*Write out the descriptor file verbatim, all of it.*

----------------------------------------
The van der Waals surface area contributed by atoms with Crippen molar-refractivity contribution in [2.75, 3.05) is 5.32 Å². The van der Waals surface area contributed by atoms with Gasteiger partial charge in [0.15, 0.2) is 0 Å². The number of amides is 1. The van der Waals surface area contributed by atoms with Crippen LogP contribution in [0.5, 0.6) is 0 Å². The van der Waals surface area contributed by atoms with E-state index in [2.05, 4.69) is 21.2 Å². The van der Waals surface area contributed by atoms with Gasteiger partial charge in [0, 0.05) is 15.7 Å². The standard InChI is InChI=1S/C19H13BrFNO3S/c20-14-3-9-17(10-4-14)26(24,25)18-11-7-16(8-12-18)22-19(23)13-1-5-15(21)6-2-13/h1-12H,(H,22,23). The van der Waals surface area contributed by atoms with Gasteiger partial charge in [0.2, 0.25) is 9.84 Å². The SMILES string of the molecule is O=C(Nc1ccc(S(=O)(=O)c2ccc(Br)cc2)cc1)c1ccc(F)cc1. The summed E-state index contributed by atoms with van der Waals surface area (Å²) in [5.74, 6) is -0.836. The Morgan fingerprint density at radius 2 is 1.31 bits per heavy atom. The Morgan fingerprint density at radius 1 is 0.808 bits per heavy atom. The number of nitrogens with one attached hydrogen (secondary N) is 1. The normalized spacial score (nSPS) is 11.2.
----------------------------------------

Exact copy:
The van der Waals surface area contributed by atoms with Crippen molar-refractivity contribution in [2.75, 3.05) is 5.32 Å². The van der Waals surface area contributed by atoms with Gasteiger partial charge in [0.15, 0.2) is 0 Å². The number of amides is 1. The van der Waals surface area contributed by atoms with Crippen LogP contribution in [0.5, 0.6) is 0 Å². The van der Waals surface area contributed by atoms with E-state index in [2.05, 4.69) is 21.2 Å². The van der Waals surface area contributed by atoms with Gasteiger partial charge in [0, 0.05) is 15.7 Å². The standard InChI is InChI=1S/C19H13BrFNO3S/c20-14-3-9-17(10-4-14)26(24,25)18-11-7-16(8-12-18)22-19(23)13-1-5-15(21)6-2-13/h1-12H,(H,22,23). The van der Waals surface area contributed by atoms with Gasteiger partial charge in [0.2, 0.25) is 9.84 Å². The SMILES string of the molecule is O=C(Nc1ccc(S(=O)(=O)c2ccc(Br)cc2)cc1)c1ccc(F)cc1. The summed E-state index contributed by atoms with van der Waals surface area (Å²) in [5.74, 6) is -0.836. The Morgan fingerprint density at radius 2 is 1.31 bits per heavy atom. The Morgan fingerprint density at radius 1 is 0.808 bits per heavy atom. The number of nitrogens with one attached hydrogen (secondary N) is 1. The normalized spacial score (nSPS) is 11.2.